When Selling A Property, What’s The Difference Between An Offer And An Accepted Offer, And What’s The Broker’s Responsibility To Cooperate?
Buyers and Sellers have certain misconceptions when selling and buying a home. (Photo: Nicole Barylski)
Buyers and Sellers have certain misconceptions when selling and buying a home. This article addresses some of them.
A seller receives an offer from a buyer to purchase the property. The seller accepts it. Does that meet the definition of an accepted offer? Not according to Anthony Gatto Esq., Director of Legal Services for the New York State Association of Realtors. In a recent NYSAR publication he stated: "It is my opinion that an "accepted offer" in New York is one where a document that can bind the parties to the sale is executed by both parties either with a 'wet' signature or electronically." He goes on to quote New York's Statute of Frauds regarding real estate transactions to support his opinion. (See New York's General Obligations Law).
This poses the question: What is a broker's obligation with respect to offers and accepted offers? Does a broker have to disclose to buyers and other brokers that an offer has been made on the property? Gatto wrote: "A Realtor practicing in New York is not required to disclose a verbally accepted offer unless the seller gives permission." That permission to disclose does not impose upon the seller or the broker an obligation to disclose the terms of the offer. Gatto does differentiate between offers and accepted offers with respect to disclosure. The law in New York does require a broker to disclose to buyers and cooperating brokers the existence of accepted offers, but not the terms of the agreement between seller and buyer. A broker cannot honor a seller's instructions not to disclose that there is an accepted offer.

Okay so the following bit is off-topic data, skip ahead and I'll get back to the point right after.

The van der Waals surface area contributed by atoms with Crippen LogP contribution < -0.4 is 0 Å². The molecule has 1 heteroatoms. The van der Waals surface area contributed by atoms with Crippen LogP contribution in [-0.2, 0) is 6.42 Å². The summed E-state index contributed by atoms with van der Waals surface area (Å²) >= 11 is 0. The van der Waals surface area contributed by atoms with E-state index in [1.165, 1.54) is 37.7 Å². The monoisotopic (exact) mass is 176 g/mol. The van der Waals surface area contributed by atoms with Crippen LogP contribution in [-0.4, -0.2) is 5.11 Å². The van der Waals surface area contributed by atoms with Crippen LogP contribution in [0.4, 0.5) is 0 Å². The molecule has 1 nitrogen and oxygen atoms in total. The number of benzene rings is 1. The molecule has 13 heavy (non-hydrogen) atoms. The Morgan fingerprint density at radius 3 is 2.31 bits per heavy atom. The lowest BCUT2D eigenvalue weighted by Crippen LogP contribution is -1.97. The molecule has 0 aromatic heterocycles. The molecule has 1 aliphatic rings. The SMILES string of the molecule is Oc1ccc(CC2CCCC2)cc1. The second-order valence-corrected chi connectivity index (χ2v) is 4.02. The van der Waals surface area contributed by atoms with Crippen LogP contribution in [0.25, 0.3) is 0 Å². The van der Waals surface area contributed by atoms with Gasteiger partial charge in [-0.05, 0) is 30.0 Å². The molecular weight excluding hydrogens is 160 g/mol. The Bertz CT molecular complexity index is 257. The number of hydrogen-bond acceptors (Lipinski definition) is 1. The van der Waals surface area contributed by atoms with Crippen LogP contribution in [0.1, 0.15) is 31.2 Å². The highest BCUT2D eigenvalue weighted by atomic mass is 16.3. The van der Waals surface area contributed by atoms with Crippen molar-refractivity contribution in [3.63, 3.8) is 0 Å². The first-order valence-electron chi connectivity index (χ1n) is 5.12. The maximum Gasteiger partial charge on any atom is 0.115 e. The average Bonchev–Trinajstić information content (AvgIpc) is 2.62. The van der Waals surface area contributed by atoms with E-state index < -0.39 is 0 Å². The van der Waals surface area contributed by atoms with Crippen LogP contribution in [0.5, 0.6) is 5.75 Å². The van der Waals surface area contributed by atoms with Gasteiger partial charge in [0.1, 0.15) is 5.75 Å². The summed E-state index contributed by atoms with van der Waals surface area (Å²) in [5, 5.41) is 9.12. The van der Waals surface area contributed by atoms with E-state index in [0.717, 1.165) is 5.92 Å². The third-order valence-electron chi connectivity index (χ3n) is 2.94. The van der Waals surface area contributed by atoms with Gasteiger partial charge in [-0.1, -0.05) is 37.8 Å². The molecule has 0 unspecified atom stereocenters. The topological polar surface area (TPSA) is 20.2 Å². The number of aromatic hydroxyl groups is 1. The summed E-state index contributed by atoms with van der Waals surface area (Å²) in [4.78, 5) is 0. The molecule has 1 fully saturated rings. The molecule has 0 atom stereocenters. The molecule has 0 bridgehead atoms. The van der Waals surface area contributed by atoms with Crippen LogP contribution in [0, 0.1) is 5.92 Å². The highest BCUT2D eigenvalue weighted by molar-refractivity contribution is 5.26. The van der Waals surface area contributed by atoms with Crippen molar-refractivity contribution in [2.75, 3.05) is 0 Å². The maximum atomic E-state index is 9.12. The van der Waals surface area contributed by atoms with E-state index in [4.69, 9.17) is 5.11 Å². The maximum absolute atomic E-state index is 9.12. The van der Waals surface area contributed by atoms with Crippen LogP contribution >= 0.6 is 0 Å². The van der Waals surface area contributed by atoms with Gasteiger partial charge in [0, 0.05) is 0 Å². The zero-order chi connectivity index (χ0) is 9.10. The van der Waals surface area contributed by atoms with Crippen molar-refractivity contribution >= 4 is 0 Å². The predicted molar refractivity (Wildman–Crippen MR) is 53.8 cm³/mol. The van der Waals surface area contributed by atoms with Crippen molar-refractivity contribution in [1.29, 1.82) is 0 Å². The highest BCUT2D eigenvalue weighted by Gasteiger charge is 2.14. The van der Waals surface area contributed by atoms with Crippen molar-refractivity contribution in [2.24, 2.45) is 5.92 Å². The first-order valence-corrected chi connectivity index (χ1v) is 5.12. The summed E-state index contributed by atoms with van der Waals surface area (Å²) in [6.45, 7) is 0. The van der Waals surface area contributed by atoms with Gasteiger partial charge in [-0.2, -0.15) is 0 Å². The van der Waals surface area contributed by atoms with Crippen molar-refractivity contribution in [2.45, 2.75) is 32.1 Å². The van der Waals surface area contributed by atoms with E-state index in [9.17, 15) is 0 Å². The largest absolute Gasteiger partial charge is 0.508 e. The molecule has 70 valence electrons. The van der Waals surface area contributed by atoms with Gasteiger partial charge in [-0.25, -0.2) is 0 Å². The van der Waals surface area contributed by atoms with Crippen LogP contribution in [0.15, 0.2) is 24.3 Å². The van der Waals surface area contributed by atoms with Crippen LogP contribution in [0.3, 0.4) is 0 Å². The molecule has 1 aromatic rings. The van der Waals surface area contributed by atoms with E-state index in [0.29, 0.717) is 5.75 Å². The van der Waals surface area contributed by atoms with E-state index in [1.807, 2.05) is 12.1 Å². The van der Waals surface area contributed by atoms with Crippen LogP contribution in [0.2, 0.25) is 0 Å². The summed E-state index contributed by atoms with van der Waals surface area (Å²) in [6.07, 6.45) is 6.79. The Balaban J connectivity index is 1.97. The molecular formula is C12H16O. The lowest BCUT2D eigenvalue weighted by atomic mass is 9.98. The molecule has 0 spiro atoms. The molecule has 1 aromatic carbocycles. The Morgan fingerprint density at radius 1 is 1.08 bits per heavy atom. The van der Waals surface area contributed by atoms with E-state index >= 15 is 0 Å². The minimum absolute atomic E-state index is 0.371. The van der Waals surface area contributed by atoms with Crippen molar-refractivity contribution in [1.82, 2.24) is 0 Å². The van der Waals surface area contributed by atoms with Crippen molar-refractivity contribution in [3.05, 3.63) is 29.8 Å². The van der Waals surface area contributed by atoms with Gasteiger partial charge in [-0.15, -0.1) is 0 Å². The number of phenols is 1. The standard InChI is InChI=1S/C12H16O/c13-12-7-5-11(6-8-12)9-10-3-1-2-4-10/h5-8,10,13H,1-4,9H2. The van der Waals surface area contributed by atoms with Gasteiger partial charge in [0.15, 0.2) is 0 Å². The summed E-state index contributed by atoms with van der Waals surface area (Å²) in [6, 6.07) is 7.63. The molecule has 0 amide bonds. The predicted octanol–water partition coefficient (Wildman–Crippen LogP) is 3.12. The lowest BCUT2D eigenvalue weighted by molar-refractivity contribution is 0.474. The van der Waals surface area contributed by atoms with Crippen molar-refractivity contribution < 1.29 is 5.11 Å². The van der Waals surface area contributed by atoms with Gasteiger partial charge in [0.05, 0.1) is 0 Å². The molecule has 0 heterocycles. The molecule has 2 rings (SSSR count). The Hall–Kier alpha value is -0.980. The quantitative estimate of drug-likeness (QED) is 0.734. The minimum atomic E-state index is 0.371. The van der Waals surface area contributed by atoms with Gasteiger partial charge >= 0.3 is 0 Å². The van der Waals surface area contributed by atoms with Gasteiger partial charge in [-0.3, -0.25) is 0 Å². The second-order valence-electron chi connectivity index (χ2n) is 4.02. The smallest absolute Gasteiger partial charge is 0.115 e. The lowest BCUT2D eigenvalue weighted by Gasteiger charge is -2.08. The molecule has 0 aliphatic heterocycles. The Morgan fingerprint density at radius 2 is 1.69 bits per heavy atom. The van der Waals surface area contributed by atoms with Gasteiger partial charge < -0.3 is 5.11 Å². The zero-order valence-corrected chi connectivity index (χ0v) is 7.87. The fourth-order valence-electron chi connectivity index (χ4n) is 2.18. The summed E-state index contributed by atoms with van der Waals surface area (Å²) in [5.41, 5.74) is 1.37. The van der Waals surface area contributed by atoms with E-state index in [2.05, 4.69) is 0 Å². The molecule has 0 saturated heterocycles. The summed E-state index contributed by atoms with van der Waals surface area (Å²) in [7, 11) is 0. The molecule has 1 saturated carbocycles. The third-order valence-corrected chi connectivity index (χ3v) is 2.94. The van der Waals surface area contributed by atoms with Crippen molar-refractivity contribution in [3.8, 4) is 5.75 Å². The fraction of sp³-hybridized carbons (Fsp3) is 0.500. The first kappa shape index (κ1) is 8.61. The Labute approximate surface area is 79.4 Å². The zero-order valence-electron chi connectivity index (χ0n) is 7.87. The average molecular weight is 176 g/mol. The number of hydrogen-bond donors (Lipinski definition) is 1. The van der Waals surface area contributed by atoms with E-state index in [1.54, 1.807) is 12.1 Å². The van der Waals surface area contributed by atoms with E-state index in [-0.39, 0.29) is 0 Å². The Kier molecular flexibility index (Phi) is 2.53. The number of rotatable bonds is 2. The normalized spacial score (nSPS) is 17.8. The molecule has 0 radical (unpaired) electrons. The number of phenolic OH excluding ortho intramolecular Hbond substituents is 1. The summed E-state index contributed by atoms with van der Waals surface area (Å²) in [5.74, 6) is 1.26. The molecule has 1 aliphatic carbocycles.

Let's exam other issues regarding sellers, brokers, and duties to cooperate with other brokers. What if the seller informs his broker not to deal with buyers' brokers? While this attitude is not in the seller's best interests, it also violates the New York Department of State's instructions regarding a real estate broker's conduct. Once again, let's look to Gatto: " Buyers have a right to be represented by whomever they choose, and therefore, listing agents cannot obey the request of their seller to deny access to a buyer's agent." What is also true, the seller does not have to agree to pay a buyer's broker's commission although I do not consider it to be in the best interests of the seller to refuse to do so.
Another issue that deserves clarification pertains to a seller and the seller's broker's obligation to respond to offers submitted by other brokers. The broker representing the seller is obligated to submit all offers to the seller. The seller is not required to respond. Gatto advised that NYSAR does have available a form - Affirmation Request: Presentation of Purchase Offer Pursuant to Standard Practice 1-7 of the National Association of Realtors that pertains to this issue.
A final point I would like to address is when should the seller and his broker stop showing the property? I think the answer is after title passes. Until then, anything can happen. Better to have back-up offers than start all over again. I would advise that a broker not do otherwise except on the advice of the seller's attorney.
There are many scenarios that could be exceptions to situations addressed in this article. Advice of legal counsel should be sought in any given situation.
John is a St. John's University graduate, licensed Real Estate Broker, DOS Certified Instructor, and real estate consultant. He previously taught at NYU, LIU, and The Cook Maran Real Estate School, which he helped found.